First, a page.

THE WHITE JEANS

By deformation and linguistic abuse, a white 5-pocket pants is commonly referred to as “jean blanc.”

Birth of the white jeans and reluctance in the United States:

The white 5-pocket pants emerged in the 1960s when Lee introduced a collection called “Lee Westerner.” The brand took its denim jacket and historic jeans and produced them in off-white cotton satin. The success was immediate, and the Lee Westerner range was worn by Hollywood actors both in real life and in movies. In the film “Kissin’ Cousins,” released in 1964, Elvis Presley had access to three sets of white cotton satin ensembles from Lee, one of which he kept after filming.

The white jeans were disregarded by a majority of the American population. The idea of workwear made from pristine white fabric seemed contradictory. The white jeans were perceived as too precious and incompatible with the developing Western imagery throughout the 1970s.

The white jeans: from mods to New Wave actors

On the other side of the Atlantic, the white jeans gained broader popularity. They were worn by mods (short and fitted) who weren’t afraid to get them dirty while driving their Lambrettas. Symbolizing youthfulness and cinematic appeal, the white jeans became a recurring motif in New Wave films. They were worn by Jean-Paul Belmondo in “Pierrot le fou” and “A Man and a Woman.” Eric Rohmer associated the white jeans with seaside scenes and had Haydée Politoff wear them in “La Collectionneuse” and Melvil Poupaud in “A Summer’s Tale.”

1990s: Jeans for designers and creatives

In the 1990s, Helmut Lang rehabilitated the white jeans by presenting a more creative interpretation. The white jeans were intentionally splattered with paint, ripped, and patched. They featured a low-rise cut, and the overall silhouette aimed for minimalism and monochrome aesthetics. During the same decade, designer Peter Saville made white jeans a signature element of his fashion style. The white jeans then became a garment of choice for designers and creatives.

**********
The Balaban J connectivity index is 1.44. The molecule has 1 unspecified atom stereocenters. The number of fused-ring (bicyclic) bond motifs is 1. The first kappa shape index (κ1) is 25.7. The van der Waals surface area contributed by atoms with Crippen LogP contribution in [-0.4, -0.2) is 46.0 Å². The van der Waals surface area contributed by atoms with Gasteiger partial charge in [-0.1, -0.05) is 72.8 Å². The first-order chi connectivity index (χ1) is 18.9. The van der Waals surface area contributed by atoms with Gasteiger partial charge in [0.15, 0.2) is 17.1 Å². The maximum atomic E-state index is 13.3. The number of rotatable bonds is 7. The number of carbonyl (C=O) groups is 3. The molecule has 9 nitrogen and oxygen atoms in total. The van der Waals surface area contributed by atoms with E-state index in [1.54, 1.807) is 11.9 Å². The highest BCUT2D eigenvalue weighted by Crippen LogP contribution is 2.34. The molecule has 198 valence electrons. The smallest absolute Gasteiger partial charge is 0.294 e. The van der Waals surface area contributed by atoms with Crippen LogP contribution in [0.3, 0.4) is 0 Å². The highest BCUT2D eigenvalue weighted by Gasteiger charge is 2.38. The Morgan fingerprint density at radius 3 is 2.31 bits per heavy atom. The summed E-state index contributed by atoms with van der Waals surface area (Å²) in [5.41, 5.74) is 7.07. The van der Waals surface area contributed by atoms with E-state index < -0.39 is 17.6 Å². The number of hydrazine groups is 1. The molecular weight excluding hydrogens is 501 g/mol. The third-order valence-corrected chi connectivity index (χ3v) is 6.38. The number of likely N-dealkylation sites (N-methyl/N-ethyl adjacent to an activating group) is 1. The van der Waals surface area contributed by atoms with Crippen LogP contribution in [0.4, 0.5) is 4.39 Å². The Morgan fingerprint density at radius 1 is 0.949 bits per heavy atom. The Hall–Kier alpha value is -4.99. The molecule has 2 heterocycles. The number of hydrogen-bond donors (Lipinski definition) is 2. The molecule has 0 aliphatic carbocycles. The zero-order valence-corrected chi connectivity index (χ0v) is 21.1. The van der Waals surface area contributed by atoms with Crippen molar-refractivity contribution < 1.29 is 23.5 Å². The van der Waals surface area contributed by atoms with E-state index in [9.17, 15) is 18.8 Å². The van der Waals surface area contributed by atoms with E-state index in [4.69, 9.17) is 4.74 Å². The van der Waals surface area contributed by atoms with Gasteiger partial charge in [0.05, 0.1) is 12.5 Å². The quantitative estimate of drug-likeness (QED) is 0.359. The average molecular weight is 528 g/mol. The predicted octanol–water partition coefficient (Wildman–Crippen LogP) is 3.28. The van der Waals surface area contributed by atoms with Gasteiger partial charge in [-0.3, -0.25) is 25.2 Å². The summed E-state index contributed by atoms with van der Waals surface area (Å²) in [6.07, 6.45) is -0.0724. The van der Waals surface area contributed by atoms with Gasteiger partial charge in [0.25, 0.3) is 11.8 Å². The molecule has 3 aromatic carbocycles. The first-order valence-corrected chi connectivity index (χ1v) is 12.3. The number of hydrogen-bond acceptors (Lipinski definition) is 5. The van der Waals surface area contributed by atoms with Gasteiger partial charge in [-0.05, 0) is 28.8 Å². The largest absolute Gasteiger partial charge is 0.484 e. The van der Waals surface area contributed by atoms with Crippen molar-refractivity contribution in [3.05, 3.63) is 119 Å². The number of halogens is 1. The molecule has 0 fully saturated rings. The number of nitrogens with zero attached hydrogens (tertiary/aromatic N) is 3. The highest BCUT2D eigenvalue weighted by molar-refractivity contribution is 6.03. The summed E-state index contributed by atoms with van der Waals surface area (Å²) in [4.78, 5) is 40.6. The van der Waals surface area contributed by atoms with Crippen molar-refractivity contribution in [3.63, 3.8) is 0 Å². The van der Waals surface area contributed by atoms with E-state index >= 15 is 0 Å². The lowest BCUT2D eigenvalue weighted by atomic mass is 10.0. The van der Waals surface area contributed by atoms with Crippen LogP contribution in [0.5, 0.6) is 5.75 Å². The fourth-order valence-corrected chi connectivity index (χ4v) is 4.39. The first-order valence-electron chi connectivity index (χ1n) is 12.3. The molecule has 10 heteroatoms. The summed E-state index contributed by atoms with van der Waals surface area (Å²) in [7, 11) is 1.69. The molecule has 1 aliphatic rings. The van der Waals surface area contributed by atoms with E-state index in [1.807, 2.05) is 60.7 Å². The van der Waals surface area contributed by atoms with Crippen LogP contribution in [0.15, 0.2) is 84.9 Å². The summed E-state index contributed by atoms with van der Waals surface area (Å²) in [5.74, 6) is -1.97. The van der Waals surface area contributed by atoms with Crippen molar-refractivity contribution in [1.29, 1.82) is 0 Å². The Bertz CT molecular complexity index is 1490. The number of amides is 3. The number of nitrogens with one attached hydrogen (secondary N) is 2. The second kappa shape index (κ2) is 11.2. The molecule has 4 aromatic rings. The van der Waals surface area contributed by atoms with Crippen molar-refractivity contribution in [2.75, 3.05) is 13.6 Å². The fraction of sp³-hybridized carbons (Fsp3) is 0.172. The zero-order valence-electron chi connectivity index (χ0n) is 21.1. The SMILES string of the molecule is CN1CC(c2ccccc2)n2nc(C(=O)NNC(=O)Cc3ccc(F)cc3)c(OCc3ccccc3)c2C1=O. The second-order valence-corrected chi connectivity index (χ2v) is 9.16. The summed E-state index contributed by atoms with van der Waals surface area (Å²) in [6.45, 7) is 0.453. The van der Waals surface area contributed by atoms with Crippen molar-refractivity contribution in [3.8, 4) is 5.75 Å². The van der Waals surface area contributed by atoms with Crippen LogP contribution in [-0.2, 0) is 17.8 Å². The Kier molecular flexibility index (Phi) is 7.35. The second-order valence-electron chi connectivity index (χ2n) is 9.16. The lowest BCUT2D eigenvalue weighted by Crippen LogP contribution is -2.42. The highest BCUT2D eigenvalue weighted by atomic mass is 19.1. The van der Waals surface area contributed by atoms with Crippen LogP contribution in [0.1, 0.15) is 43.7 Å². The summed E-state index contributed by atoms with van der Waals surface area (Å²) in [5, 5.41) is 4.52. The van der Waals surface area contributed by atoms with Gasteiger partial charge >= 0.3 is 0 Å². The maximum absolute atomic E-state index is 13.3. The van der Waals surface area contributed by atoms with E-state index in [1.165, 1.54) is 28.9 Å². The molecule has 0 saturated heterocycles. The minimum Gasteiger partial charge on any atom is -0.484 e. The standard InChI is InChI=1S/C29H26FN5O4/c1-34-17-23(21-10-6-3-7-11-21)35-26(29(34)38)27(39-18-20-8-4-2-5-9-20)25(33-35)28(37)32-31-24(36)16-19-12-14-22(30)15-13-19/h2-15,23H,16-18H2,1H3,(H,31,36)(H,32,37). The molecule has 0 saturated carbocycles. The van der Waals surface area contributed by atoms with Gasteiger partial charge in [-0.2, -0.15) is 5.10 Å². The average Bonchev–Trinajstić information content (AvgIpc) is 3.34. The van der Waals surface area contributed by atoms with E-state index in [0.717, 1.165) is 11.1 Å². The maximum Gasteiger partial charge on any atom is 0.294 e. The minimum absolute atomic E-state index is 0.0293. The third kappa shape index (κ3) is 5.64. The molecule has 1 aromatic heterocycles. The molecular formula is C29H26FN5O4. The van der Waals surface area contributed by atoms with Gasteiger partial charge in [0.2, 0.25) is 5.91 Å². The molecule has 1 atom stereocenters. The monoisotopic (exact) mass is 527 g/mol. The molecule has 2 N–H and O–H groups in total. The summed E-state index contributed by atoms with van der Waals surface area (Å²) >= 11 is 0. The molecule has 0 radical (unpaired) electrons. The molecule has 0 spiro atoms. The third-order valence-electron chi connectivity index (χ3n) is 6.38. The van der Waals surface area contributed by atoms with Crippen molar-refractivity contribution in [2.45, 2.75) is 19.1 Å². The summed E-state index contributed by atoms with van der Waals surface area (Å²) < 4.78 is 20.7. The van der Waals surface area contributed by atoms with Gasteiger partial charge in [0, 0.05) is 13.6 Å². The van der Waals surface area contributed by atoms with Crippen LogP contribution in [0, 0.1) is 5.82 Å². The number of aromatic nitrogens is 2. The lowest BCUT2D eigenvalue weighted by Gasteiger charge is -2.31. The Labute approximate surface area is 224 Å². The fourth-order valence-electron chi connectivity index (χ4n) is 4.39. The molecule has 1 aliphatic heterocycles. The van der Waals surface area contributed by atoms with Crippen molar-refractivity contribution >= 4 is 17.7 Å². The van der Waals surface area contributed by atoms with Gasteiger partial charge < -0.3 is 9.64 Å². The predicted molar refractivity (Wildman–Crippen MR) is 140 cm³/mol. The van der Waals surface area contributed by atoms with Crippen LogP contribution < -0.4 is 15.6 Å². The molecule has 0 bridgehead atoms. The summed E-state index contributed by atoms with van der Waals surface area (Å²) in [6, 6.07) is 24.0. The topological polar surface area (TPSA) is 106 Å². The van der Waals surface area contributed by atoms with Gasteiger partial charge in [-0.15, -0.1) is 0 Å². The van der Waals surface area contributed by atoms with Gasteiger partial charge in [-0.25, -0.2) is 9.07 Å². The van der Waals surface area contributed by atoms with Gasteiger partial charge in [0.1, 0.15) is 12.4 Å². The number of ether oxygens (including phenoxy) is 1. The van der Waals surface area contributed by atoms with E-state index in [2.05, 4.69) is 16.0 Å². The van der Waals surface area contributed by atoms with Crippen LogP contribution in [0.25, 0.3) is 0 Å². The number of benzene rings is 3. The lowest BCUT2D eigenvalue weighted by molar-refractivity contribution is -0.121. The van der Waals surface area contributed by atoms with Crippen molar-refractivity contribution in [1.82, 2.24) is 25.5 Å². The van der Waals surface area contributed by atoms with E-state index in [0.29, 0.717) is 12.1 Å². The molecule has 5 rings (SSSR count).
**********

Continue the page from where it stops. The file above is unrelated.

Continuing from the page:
Jean Paul Bemondo. Sur le tournage de Pierrot le Fou. Jean Luc Godard.

Jean Paul Bemondo. Sur le tournage de Pierrot le Fou. Jean Luc Godard.

David Hemmings. Blow-up. Michelangelo Antonioni. 1966.

David Hemmings. Blow-up. Michelangelo Antonioni. 1966.

Haydée Politoff. La Collectionneuse. Eric Rohmer. 1967.

Haydée Politoff. La Collectionneuse. Eric Rohmer. 1967.

Helmut Lang. Spring Summer 99.

Helmut Lang. Spring Summer 99.

Melville Poupaud Conte d'été par Eric Rohmer. 1996.

Melville Poupaud Conte d’été par Eric Rohmer. 1996.

Jean Paul Belmondo, act. Annie Girardot. Un homme qui me plait. 1969. Claude Lelouch.

Jean Paul Belmondo, act. Annie Girardot. Un homme qui me plait. 1969. Claude Lelouch.

Peter Saville by Nigel Shafran. 2005.

Peter Saville by Nigel Shafran. 2005.

  • KITANO, THREE MOVEMENTS
    « His countenance and clothes then become the way to read him.»
  • THE PICK STITCH
    « historically done by hand, with a striking visual detail in lighter, brighter fabrics »
  • THE MEN OF MODIANO
    «Writer of memory, Patrick Modiano is also the writer of fabrics.»
  • THE MEN OF JEAN-LUC GODARD
    « the aesthetics described as “French Mod”: extensive collars on structured shirts, a bit of flair here and a touch of paisley there. »
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